0528-22 NY Times Crossword 28 May 22, Saturday

Constructed by: Joseph Greenbaum
Edited by: Will Shortz

Today’s Theme: None

Bill’s time: 16m 51s

Bill’s errors: 0

Today’s Wiki-est Amazonian Googlies

Across

1 Order with four periods : ASAP

A.S.A.P.

5 Relative of mustard : OCHRE

Ocher is a light, yellowish-brown color, although variations of the pigment are possible such as red ocher and purple ocher. “Ocher” is usually spelled “ochre” on the other side of the pond.

10 Worked a reception, say, informally : DJ’ED

Disc jockey (DJ, deejay)

17 It’s often found on bow ties : PASTA SAUCE

Farfalle is commonly referred to as bow-tie pasta because of its shape. The name comes from the Italian “farfalla” meaning “butterfly”.

19 Nickname in 1950s-’60s TV : BEAV

Ward Cleaver and his wife June were the parents of Wally Cleaver and his younger brother “The Beaver”. The four family members appeared in the fifties sitcom “Leave It to Beaver”.

22 River of Hades : LETHE

The Lethe is one of the five rivers of Hades in Greek mythology. All the souls who drank from the river Lethe experienced complete forgetfulness. The Greek word “lethe” means “oblivion, forgetfulness”.

25 “___ America (And So Can You!)” (Stephen Colbert best seller) : I AM

“I Am America (and So Can You!)” is a satirical book published in 2007 by Stephen Colbert.

39 It traditionally starts with a strophe : ODE

In general terms, in poetry a strophe is a pair of stanzas with alternating form. So, a poem might be made up from a number of strophes, and twice that number of stanzas.

40 Saucer contents, for short : ETS

Disc-shaped flying objects have been reported in the sky since the Middle Ages. In the modern era, the event that launched the term “flying saucer” was a UFO sighting in 1947, which was covered widely in the media. Kenneth Arnold reported seeing nine unidentified flying objects in formation near Mount Rainier in Washington. In describing the objects, he repeatedly used the words “saucer”, “disc” and “pie-plate”. Newspapers latched onto the terminology, and we’ve been seeing flying “saucers” ever since.

42 Prefix with cortex : NEO-

The neocortex is part of the brain, the part of the cerebral cortex that is especially large in higher animals.

45 Secret ___ : SANTA

The Christmas tradition known as “Secret Santa” is often used for gift-giving by a group of friends or colleagues. Each person is randomly assigned another member of the group to whom they give a gift. The identity of the gift-giver is kept secret, hence the name of the tradition.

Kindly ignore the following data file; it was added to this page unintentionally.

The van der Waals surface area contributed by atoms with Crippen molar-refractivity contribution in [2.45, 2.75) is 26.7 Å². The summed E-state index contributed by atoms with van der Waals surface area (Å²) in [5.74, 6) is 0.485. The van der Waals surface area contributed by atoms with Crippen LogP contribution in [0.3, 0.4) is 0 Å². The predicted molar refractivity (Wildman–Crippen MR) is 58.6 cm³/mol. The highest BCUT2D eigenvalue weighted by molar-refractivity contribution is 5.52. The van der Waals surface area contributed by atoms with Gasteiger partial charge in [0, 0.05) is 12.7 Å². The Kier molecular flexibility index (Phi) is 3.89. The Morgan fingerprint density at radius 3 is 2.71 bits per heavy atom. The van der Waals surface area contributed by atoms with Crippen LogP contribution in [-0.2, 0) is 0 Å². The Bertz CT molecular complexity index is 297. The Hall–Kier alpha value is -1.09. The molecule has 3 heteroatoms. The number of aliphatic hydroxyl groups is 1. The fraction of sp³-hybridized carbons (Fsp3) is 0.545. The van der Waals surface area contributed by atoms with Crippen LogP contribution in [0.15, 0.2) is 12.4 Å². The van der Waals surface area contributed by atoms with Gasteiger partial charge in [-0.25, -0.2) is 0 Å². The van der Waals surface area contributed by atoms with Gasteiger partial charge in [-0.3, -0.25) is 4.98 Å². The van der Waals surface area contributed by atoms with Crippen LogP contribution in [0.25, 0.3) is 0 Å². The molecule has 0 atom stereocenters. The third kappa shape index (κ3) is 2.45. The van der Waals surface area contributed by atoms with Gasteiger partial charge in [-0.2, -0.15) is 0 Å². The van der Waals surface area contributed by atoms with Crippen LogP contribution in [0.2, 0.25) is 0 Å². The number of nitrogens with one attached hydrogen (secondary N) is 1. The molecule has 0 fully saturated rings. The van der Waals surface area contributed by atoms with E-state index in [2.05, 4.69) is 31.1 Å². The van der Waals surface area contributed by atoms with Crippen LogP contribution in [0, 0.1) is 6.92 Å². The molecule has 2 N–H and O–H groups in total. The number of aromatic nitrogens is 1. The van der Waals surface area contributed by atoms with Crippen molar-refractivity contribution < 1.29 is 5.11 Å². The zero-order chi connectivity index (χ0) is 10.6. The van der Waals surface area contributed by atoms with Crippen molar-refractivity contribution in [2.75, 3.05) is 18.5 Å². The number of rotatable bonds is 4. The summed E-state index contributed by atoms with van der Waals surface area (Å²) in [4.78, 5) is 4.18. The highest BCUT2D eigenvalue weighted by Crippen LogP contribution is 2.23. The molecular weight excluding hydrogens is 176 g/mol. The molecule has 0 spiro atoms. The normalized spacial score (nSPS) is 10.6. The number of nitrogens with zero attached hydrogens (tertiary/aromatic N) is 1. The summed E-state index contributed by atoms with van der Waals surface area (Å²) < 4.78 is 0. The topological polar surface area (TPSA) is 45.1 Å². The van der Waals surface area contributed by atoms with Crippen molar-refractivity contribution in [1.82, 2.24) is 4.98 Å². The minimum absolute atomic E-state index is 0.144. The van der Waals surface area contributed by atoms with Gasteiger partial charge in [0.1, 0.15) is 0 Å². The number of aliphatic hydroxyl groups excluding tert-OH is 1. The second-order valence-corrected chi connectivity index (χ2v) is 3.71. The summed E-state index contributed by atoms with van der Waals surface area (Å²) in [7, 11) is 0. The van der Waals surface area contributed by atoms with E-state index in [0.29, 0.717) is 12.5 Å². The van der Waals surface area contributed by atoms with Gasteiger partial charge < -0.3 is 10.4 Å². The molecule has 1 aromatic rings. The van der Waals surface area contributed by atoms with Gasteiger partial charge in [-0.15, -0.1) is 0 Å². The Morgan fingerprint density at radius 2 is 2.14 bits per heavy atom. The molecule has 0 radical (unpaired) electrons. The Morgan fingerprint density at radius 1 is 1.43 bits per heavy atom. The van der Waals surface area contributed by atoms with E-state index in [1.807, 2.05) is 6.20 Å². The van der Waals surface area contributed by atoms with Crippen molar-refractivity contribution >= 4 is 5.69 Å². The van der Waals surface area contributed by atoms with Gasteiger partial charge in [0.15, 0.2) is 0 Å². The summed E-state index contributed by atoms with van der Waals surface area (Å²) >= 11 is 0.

49 Cusps : EVES

The word “cusp” comes from the Latin “cuspis” meaning “spear, point”. In the world of astrology, a cusp is an imaginary line separating two signs of the zodiac. For example, some whose birthday is between April 16 and April 26 is said to have been born “on the cusp” between the signs Aries and Taurus.

52 Low joint : DIVE

We’ve been using the word “dive” in American English for a run-down bar since the latter half of the 19th century. The term comes from the fact that disreputable taverns were usually located in basements, so one had to figuratively dive into them. I’m a big fan …

56 Company that uses about 1% of the world’s wood supply annually : IKEA

The IKEA furniture chain was founded by Ingvar Kamprad in 1943, when he was just 17-years-old. IKEA is an acronym standing for Ingvar Kamprad Elmtaryd Agunnaryd (don’t forget now!). Elmtaryd was the name of the farm where Ingvar Kamprad grew up, and Agunnaryd is his home parish in Sweden.

59 Mortimer ___, famed ventriloquy dummy of old : SNERD

Ventriloquist Edgar Bergen’s most famous character was Charlie McCarthy, but Bergen also worked with Mortimer Snerd.

Down

1 Twitch, say : APP

Twitch is a live-streaming platform used primarily by gamers. Folks playing games can broadcast their game play live to an audience.

2 Onetime subsidiary of G.M. : SAAB

“SAAB” stands for Svenska Aeroplan AB, which translates into English as Swedish Aeroplane Limited. Although we usually think of SAAB as an auto manufacturer, it is mainly an aircraft manufacturer. If you take small hops in Europe you might find yourself on a SAAB passenger plane. The SAAB automotive division was acquired by General Motors in the year 2000, who then sold it to a Dutch concern in 2010. However, SAAB (automotive) finally went bankrupt in 2011. The assets were acquired in 2012 by NEVS (National Electric Vehicle Sweden), a new company that used the SAAB name on its vehicles for several years.

3 Word that sounds like a plural of 1-Down : APSE

“Apse” sounds like “app”.

4 Corolla part : PETAL

The corolla of a flower is its collection of petals viewed as a unit. “Corolla” is Latin for “small garland”.

5 Decisive periods, in brief : OTS

Overtime (OT)

9 1980 black-and-white film that was nominated for Best Picture, with “The” : … ELEPHANT MAN

“The Elephant Man” is a 1980 biopic about Joseph Merrick, a severely deformed man who appeared in a Victorian freak show in London. Merrick is portrayed by John Hurt. Mel Brooks was one of the producers of the film, although his name was left off the credits to avoid audiences anticipating a comedy. “The Elephant Man” is no comedy …

10 Maker of the Supersonic hair dryer : DYSON

Dyson vacuum cleaners do not use a bag to collect dust. James Dyson invented the first vacuum cleaner to use cyclonic separation in 1979, frustrated at the poor performance of his regular vacuum cleaner. As Dyson cleaners do not use bags, they don’t have to deal with collection bags that are blocked with fine dust particles, even after emptying. Cyclonic separation uses high speed spinning of the dust-containing air so that the dust particles are thrown out of the airflow into a collection bin. We have a Dyson now, and should have bought it years ago …

11 England’s first poet laureate (1668) : JOHN DRYDEN

John Dryden was a highly influential poet and playwright in the late 1600s. He came from good literary stock, and was a cousin once-removed of Jonathan Swift. Dryden was made England’s first Poet Laureate, in 1668.

13 TV’s “American ___” : DAD

“American Dad!” is an adult-oriented animated sitcom. Famously, one of the show’s creators is Seth MacFarlane, who also created “Family Guy”. Personally, I cannot stand either show …

26 Secret alternative : ARRID

Arrid is an antiperspirant deodorant brand introduced in the thirties. Slogans associated with Arrid have been “Don’t be half-safe – use Arrid to be sure”, “Stress stinks! Arrid works!” and “Get a little closer”.